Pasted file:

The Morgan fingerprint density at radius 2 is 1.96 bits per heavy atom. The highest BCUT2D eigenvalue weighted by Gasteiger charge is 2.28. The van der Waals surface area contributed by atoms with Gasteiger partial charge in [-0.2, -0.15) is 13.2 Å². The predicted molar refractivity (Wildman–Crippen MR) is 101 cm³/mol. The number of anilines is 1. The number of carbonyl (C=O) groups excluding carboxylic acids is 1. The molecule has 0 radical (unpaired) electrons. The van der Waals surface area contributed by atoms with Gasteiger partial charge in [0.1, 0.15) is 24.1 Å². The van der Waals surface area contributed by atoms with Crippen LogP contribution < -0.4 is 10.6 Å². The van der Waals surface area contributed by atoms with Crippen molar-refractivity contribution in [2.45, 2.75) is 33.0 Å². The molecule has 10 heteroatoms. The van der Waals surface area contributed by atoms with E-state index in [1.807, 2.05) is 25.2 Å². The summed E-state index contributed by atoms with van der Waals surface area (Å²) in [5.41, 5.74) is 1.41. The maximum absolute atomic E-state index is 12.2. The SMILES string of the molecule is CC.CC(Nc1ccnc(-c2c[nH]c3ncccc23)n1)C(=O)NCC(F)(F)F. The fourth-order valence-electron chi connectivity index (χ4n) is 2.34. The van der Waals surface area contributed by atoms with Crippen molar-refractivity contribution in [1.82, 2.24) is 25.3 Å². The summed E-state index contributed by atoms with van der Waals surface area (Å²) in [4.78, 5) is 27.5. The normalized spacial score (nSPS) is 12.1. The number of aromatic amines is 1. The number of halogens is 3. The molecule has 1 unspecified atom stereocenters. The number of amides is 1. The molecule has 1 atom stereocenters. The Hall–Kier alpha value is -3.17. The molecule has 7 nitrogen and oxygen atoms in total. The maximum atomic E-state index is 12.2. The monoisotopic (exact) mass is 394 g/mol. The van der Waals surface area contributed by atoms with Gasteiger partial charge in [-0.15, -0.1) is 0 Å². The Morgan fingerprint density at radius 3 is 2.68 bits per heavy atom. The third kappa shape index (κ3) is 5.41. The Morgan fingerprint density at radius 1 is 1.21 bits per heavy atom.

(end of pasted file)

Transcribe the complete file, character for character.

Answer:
The Morgan fingerprint density at radius 2 is 1.96 bits per heavy atom. The highest BCUT2D eigenvalue weighted by Gasteiger charge is 2.28. The van der Waals surface area contributed by atoms with Gasteiger partial charge in [-0.2, -0.15) is 13.2 Å². The predicted molar refractivity (Wildman–Crippen MR) is 101 cm³/mol. The number of anilines is 1. The number of carbonyl (C=O) groups excluding carboxylic acids is 1. The molecule has 0 radical (unpaired) electrons. The van der Waals surface area contributed by atoms with Gasteiger partial charge in [0.1, 0.15) is 24.1 Å². The van der Waals surface area contributed by atoms with Crippen LogP contribution < -0.4 is 10.6 Å². The van der Waals surface area contributed by atoms with Crippen molar-refractivity contribution in [2.45, 2.75) is 33.0 Å². The molecule has 10 heteroatoms. The van der Waals surface area contributed by atoms with E-state index in [1.807, 2.05) is 25.2 Å². The summed E-state index contributed by atoms with van der Waals surface area (Å²) in [5.41, 5.74) is 1.41. The maximum absolute atomic E-state index is 12.2. The SMILES string of the molecule is CC.CC(Nc1ccnc(-c2c[nH]c3ncccc23)n1)C(=O)NCC(F)(F)F. The fourth-order valence-electron chi connectivity index (χ4n) is 2.34. The van der Waals surface area contributed by atoms with Crippen molar-refractivity contribution in [1.82, 2.24) is 25.3 Å². The summed E-state index contributed by atoms with van der Waals surface area (Å²) in [4.78, 5) is 27.5. The normalized spacial score (nSPS) is 12.1. The number of aromatic amines is 1. The number of halogens is 3. The molecule has 1 unspecified atom stereocenters. The number of amides is 1. The molecule has 1 atom stereocenters. The Hall–Kier alpha value is -3.17. The molecule has 7 nitrogen and oxygen atoms in total. The maximum atomic E-state index is 12.2. The monoisotopic (exact) mass is 394 g/mol. The van der Waals surface area contributed by atoms with Gasteiger partial charge in [-0.15, -0.1) is 0 Å². The Morgan fingerprint density at radius 3 is 2.68 bits per heavy atom. The third kappa shape index (κ3) is 5.41. The Morgan fingerprint density at radius 1 is 1.21 bits per heavy atom.